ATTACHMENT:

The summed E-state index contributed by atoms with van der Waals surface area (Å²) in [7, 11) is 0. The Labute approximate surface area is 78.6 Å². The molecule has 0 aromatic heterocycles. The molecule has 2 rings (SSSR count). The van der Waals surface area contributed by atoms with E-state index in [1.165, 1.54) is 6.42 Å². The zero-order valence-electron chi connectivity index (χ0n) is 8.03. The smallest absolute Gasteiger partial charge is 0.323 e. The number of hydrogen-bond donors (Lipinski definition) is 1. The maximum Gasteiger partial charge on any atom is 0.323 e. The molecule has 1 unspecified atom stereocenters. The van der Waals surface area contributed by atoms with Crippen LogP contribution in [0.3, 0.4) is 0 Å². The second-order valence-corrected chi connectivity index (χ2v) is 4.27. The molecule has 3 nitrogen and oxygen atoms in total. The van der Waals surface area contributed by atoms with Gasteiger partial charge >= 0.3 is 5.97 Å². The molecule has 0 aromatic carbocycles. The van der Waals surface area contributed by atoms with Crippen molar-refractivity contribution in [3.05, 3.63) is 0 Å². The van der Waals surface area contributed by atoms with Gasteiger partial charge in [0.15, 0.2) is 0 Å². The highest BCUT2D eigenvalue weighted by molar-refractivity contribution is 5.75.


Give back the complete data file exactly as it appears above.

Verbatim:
The summed E-state index contributed by atoms with van der Waals surface area (Å²) in [7, 11) is 0. The Labute approximate surface area is 78.6 Å². The molecule has 0 aromatic heterocycles. The molecule has 2 rings (SSSR count). The van der Waals surface area contributed by atoms with E-state index in [1.165, 1.54) is 6.42 Å². The zero-order valence-electron chi connectivity index (χ0n) is 8.03. The smallest absolute Gasteiger partial charge is 0.323 e. The number of hydrogen-bond donors (Lipinski definition) is 1. The maximum Gasteiger partial charge on any atom is 0.323 e. The molecule has 1 unspecified atom stereocenters. The van der Waals surface area contributed by atoms with Crippen LogP contribution in [0.3, 0.4) is 0 Å². The second-order valence-corrected chi connectivity index (χ2v) is 4.27. The molecule has 3 nitrogen and oxygen atoms in total. The van der Waals surface area contributed by atoms with Gasteiger partial charge >= 0.3 is 5.97 Å². The molecule has 0 aromatic carbocycles. The van der Waals surface area contributed by atoms with Crippen molar-refractivity contribution in [3.05, 3.63) is 0 Å². The van der Waals surface area contributed by atoms with Gasteiger partial charge in [0.15, 0.2) is 0 Å². The highest BCUT2D eigenvalue weighted by molar-refractivity contribution is 5.75.